Sailing from the UK
Setting sail from Oban
The waterfront town of Oban, situated on Scotland's west coast, is the main gateway to the Hebridean islands, and it's a busy place in summer. We recommend sampling the excellent seafood while enjoying the views across to the islands of Mull and Kerrera.
United Kingdom: Eigg
The Isle of Eigg is part of the Inner Hebridean archipelago known as the Small Isles, and is easily recognisable thanks to An Sgurr, the dramatic pitchstone lava ridge that dominates the island. Climb the rock if you’re feeling fit, and enjoy fantastic views of Skye and Ardnamurchan from the summit.
United Kingdom: Stornoway
Situated on a natural harbour on the east coast of the Isle of Lewis, Stornoway is the largest town in the Outer Hebrides. The island is one of the last major strongholds of the Gaelic language, and is home to fascinating Neolithic sites such as the mysterious standing stones at Callanish.
United Kingdom: Tarbert (Isle of Harris)
Harris is the more mountainous southern part of the Isle of Lewis and Harris, the largest of the Outer Hebrides (sometimes confusingly described as two islands). Harris is famous for Harris Tweed, still hand-woven by the islanders, and is graced with some spectacular white sand beaches.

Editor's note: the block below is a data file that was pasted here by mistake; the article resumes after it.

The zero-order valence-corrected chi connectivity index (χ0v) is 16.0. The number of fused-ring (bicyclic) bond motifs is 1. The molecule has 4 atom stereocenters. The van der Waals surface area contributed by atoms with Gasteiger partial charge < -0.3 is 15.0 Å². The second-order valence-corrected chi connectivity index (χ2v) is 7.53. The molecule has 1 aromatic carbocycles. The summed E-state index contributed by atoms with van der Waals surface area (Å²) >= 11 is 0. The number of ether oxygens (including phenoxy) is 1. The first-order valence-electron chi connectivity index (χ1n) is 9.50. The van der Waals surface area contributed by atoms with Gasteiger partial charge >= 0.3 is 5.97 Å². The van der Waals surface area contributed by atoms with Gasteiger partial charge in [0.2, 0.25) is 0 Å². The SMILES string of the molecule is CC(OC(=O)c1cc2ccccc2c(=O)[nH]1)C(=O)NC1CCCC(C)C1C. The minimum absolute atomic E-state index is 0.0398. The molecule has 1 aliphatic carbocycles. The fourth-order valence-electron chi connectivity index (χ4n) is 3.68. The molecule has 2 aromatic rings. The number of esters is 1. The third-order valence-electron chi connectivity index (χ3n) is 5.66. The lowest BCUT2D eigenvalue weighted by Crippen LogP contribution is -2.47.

United Kingdom: Barra
Barra is the most southerly inhabited island in the Outer Hebrides, renowned for its beautiful beaches and grassy dunes scattered with wildflowers. The main settlement is the village of Castlebay, where you’ll find the medieval Kisimul Castle perched on a rocky outcrop just offshore.
United Kingdom: Iona
The tiny island of Iona, situated off the southwestern tip of Mull, is said to be the cradle of Christianity in Scotland, and is a popular place of pilgrimage. Thousands of visitors flock here every year to visit the Abbey, and the island gets particularly busy in summer.
United Kingdom: Ulva
The traffic-free, privately owned island of Ulva is situated just off the west coast of Mull. With a permanent population of around sixteen people it’s a peaceful and unspoilt place, offering excellent hiking and cycling opportunities, varied wildlife and an intriguing history.
Arriving in Oban
Your home from home
We know of no ship quite like this one; a tiny little gem, dedicated to Scotland and all things Scottish, this Princess is fit for a queen!
What we love
A single ship with just 50 guests and in operation for only nine months of the year - hardly viable in the modern day, you would think - and when you step aboard you will also feel as if you have been swept into a bygone age, when kindness was key. A one word descriptor? Charm, perhaps. But that only begins to cover what is special about Princess.
|Style||Like a cosy and comfortable pair of slippers, Hebridean Princess envelops you the moment you step aboard. It feels like your best friend's welcoming Scottish home - with food and drink to match.|